For All Moonkind, a nonprofit dedicated to protecting the moon landing sites, has launched the Institute on Space Law and Ethics to develop guidelines for responsible behavior in space.
The nitty-gritty: The institute will include a leadership board that will meet monthly as well as a group of fellows who will work on the project for two years outside of their normal job or school requirements, Michelle Hanlon, the founder of the nonprofit, told Payload. Their goal will be to draft a series of white papers that can consider ethical issues in space as quickly as the commercial sector is making advances, which often outpaces regulating bodies.
“I’m here at the UN. I love COPUOS,” she said from Vienna. “But they’re not going to produce the law in the time that we need it.”
First steps: One of the institute’s first white papers will focus on payload review, including for companies that deliver personal items to the Moon, Hanlon said. One example is Astrobotic, a space logistics company that charges individuals hundreds or thousands of dollars to send mementos like a family photo or wedding flower petal to the lunar surface in a MoonBox.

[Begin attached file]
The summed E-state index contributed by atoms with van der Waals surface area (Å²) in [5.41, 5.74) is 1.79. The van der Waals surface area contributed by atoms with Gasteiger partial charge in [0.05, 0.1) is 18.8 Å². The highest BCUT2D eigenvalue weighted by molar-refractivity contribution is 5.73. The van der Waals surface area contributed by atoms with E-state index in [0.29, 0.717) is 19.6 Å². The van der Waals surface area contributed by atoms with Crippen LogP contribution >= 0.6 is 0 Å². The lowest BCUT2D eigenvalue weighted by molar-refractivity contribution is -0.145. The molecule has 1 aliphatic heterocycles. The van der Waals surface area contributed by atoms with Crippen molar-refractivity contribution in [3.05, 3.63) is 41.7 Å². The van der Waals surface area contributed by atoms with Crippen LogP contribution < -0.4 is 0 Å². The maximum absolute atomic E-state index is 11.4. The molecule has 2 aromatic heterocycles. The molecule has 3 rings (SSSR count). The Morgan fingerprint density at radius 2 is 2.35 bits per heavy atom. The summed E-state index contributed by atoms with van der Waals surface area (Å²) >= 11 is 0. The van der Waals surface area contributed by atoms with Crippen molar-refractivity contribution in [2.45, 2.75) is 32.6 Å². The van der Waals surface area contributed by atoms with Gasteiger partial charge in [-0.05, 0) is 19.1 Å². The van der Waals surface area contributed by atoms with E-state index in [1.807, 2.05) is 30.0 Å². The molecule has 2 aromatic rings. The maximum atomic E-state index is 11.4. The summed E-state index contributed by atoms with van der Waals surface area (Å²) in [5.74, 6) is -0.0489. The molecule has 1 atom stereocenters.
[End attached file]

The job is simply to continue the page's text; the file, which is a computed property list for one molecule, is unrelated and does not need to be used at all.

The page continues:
“The idea of sending anything you want to the Moon because you have the money to do so is alarming,” she said. “If in May, we send 10 little personal items, in May 2024 it’ll be 1,000, then 50,000. Then all of a sudden, the moon is this big attic for rich people.”
Hanlon said the institute is aiming to release its study of this issue within three weeks.
Other questions: Hanlon said the institute will also draft a manual on what obligations a nation has to its commercial actors in space. If, for example, another nation or business intentionally harmed a satellite or space station operated by an American company, it’s not clear what responsibility the military has to protect and respond–a question that has big implications for investors, too.